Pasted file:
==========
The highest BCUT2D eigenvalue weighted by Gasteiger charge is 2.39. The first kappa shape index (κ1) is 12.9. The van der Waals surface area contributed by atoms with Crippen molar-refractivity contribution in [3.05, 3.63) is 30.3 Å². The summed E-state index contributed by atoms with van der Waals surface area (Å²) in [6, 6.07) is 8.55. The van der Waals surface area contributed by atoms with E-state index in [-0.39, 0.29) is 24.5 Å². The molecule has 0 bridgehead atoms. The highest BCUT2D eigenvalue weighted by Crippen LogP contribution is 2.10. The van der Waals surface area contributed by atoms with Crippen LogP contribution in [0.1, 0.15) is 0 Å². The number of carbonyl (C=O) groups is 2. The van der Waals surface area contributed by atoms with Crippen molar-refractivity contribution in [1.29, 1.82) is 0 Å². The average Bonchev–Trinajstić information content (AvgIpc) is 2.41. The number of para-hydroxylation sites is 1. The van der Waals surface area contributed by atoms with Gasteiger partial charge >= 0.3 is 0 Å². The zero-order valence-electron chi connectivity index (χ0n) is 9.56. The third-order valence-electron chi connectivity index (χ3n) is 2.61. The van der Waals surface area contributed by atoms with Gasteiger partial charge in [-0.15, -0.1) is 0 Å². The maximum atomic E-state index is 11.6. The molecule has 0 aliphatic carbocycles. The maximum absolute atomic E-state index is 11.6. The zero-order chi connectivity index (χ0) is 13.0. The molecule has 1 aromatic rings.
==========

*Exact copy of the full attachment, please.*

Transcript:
The highest BCUT2D eigenvalue weighted by Gasteiger charge is 2.39. The first kappa shape index (κ1) is 12.9. The van der Waals surface area contributed by atoms with Crippen molar-refractivity contribution in [3.05, 3.63) is 30.3 Å². The summed E-state index contributed by atoms with van der Waals surface area (Å²) in [6, 6.07) is 8.55. The van der Waals surface area contributed by atoms with E-state index in [-0.39, 0.29) is 24.5 Å². The molecule has 0 bridgehead atoms. The highest BCUT2D eigenvalue weighted by Crippen LogP contribution is 2.10. The van der Waals surface area contributed by atoms with Crippen LogP contribution in [0.1, 0.15) is 0 Å². The number of carbonyl (C=O) groups is 2. The van der Waals surface area contributed by atoms with Crippen molar-refractivity contribution in [1.29, 1.82) is 0 Å². The average Bonchev–Trinajstić information content (AvgIpc) is 2.41. The number of para-hydroxylation sites is 1. The van der Waals surface area contributed by atoms with Gasteiger partial charge >= 0.3 is 0 Å². The zero-order valence-electron chi connectivity index (χ0n) is 9.56. The third-order valence-electron chi connectivity index (χ3n) is 2.61. The van der Waals surface area contributed by atoms with Gasteiger partial charge in [-0.15, -0.1) is 0 Å². The maximum atomic E-state index is 11.6. The molecule has 0 aliphatic carbocycles. The maximum absolute atomic E-state index is 11.6. The zero-order chi connectivity index (χ0) is 13.0. The molecule has 1 aromatic rings.